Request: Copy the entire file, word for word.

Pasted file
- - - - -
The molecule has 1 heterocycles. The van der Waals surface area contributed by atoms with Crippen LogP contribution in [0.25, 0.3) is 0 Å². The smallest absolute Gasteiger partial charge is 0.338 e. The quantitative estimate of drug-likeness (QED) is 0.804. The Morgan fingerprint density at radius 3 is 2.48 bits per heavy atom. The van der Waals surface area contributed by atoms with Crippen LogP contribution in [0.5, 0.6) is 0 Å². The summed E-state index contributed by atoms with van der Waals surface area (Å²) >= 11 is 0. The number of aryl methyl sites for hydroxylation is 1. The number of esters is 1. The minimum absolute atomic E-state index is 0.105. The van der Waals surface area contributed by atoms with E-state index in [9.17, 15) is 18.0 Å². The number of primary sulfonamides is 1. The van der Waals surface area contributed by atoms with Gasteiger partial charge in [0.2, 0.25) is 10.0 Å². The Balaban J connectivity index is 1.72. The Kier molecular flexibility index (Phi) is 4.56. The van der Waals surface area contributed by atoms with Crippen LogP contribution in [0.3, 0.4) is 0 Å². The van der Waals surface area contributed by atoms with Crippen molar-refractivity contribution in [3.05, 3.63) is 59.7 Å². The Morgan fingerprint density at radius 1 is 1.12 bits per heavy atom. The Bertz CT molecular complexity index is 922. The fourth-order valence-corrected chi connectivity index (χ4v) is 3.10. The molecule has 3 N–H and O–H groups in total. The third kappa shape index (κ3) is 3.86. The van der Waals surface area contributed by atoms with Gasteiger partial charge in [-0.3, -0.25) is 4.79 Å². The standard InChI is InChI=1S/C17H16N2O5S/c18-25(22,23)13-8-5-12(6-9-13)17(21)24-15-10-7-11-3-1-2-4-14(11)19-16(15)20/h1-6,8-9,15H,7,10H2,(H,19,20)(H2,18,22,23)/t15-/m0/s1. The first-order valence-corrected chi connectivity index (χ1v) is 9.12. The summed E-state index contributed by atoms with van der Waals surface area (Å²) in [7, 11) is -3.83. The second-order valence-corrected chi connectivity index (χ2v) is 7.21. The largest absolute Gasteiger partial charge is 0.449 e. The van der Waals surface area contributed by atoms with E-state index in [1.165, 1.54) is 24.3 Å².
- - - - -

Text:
The molecule has 1 heterocycles. The van der Waals surface area contributed by atoms with Crippen LogP contribution in [0.25, 0.3) is 0 Å². The smallest absolute Gasteiger partial charge is 0.338 e. The quantitative estimate of drug-likeness (QED) is 0.804. The Morgan fingerprint density at radius 3 is 2.48 bits per heavy atom. The van der Waals surface area contributed by atoms with Crippen LogP contribution in [0.5, 0.6) is 0 Å². The summed E-state index contributed by atoms with van der Waals surface area (Å²) >= 11 is 0. The number of aryl methyl sites for hydroxylation is 1. The number of esters is 1. The minimum absolute atomic E-state index is 0.105. The van der Waals surface area contributed by atoms with E-state index in [9.17, 15) is 18.0 Å². The number of primary sulfonamides is 1. The van der Waals surface area contributed by atoms with Gasteiger partial charge in [0.2, 0.25) is 10.0 Å². The Balaban J connectivity index is 1.72. The Kier molecular flexibility index (Phi) is 4.56. The van der Waals surface area contributed by atoms with Crippen LogP contribution in [0.3, 0.4) is 0 Å². The van der Waals surface area contributed by atoms with Crippen molar-refractivity contribution in [3.05, 3.63) is 59.7 Å². The Morgan fingerprint density at radius 1 is 1.12 bits per heavy atom. The Bertz CT molecular complexity index is 922. The fourth-order valence-corrected chi connectivity index (χ4v) is 3.10. The molecule has 3 N–H and O–H groups in total. The third kappa shape index (κ3) is 3.86. The van der Waals surface area contributed by atoms with Gasteiger partial charge in [-0.3, -0.25) is 4.79 Å². The standard InChI is InChI=1S/C17H16N2O5S/c18-25(22,23)13-8-5-12(6-9-13)17(21)24-15-10-7-11-3-1-2-4-14(11)19-16(15)20/h1-6,8-9,15H,7,10H2,(H,19,20)(H2,18,22,23)/t15-/m0/s1. The first-order valence-corrected chi connectivity index (χ1v) is 9.12. The summed E-state index contributed by atoms with van der Waals surface area (Å²) in [7, 11) is -3.83. The second-order valence-corrected chi connectivity index (χ2v) is 7.21. The largest absolute Gasteiger partial charge is 0.449 e. The van der Waals surface area contributed by atoms with E-state index in [1.165, 1.54) is 24.3 Å².